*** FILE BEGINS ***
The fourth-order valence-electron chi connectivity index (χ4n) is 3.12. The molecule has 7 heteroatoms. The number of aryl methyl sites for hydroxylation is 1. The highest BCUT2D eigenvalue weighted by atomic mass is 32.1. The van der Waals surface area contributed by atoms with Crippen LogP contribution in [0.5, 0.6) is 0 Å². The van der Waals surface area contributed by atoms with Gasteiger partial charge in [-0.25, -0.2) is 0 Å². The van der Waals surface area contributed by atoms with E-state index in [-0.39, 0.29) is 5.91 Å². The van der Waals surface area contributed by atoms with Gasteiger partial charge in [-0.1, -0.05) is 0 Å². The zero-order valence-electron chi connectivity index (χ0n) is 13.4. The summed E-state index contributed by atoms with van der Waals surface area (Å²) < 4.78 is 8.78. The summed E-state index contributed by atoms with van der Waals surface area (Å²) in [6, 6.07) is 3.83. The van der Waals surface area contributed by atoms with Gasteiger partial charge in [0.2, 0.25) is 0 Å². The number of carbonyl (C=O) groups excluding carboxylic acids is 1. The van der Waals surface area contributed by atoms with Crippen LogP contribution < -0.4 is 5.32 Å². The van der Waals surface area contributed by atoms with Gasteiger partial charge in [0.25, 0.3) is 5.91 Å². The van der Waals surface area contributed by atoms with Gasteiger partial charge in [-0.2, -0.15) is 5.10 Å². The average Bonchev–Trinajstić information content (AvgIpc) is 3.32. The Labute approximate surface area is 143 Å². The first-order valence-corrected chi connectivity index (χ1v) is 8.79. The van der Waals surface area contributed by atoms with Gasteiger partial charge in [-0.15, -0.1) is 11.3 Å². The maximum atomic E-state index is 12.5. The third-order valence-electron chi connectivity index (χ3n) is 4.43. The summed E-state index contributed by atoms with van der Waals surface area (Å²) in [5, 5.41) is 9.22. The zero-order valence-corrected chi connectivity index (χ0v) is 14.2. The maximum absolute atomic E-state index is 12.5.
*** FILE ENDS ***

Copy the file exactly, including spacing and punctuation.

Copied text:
The fourth-order valence-electron chi connectivity index (χ4n) is 3.12. The molecule has 7 heteroatoms. The number of aryl methyl sites for hydroxylation is 1. The highest BCUT2D eigenvalue weighted by atomic mass is 32.1. The van der Waals surface area contributed by atoms with Crippen LogP contribution in [0.5, 0.6) is 0 Å². The van der Waals surface area contributed by atoms with Gasteiger partial charge in [-0.25, -0.2) is 0 Å². The van der Waals surface area contributed by atoms with E-state index in [-0.39, 0.29) is 5.91 Å². The van der Waals surface area contributed by atoms with Gasteiger partial charge in [-0.1, -0.05) is 0 Å². The zero-order valence-electron chi connectivity index (χ0n) is 13.4. The summed E-state index contributed by atoms with van der Waals surface area (Å²) < 4.78 is 8.78. The summed E-state index contributed by atoms with van der Waals surface area (Å²) in [6, 6.07) is 3.83. The van der Waals surface area contributed by atoms with Gasteiger partial charge in [0.2, 0.25) is 0 Å². The number of carbonyl (C=O) groups excluding carboxylic acids is 1. The van der Waals surface area contributed by atoms with Crippen LogP contribution < -0.4 is 5.32 Å². The van der Waals surface area contributed by atoms with Gasteiger partial charge in [0.25, 0.3) is 5.91 Å². The van der Waals surface area contributed by atoms with Gasteiger partial charge in [-0.2, -0.15) is 5.10 Å². The average Bonchev–Trinajstić information content (AvgIpc) is 3.32. The Labute approximate surface area is 143 Å². The first-order valence-corrected chi connectivity index (χ1v) is 8.79. The van der Waals surface area contributed by atoms with Gasteiger partial charge in [-0.15, -0.1) is 11.3 Å². The maximum atomic E-state index is 12.5. The third-order valence-electron chi connectivity index (χ3n) is 4.43. The summed E-state index contributed by atoms with van der Waals surface area (Å²) in [5, 5.41) is 9.22. The zero-order valence-corrected chi connectivity index (χ0v) is 14.2. The maximum absolute atomic E-state index is 12.5.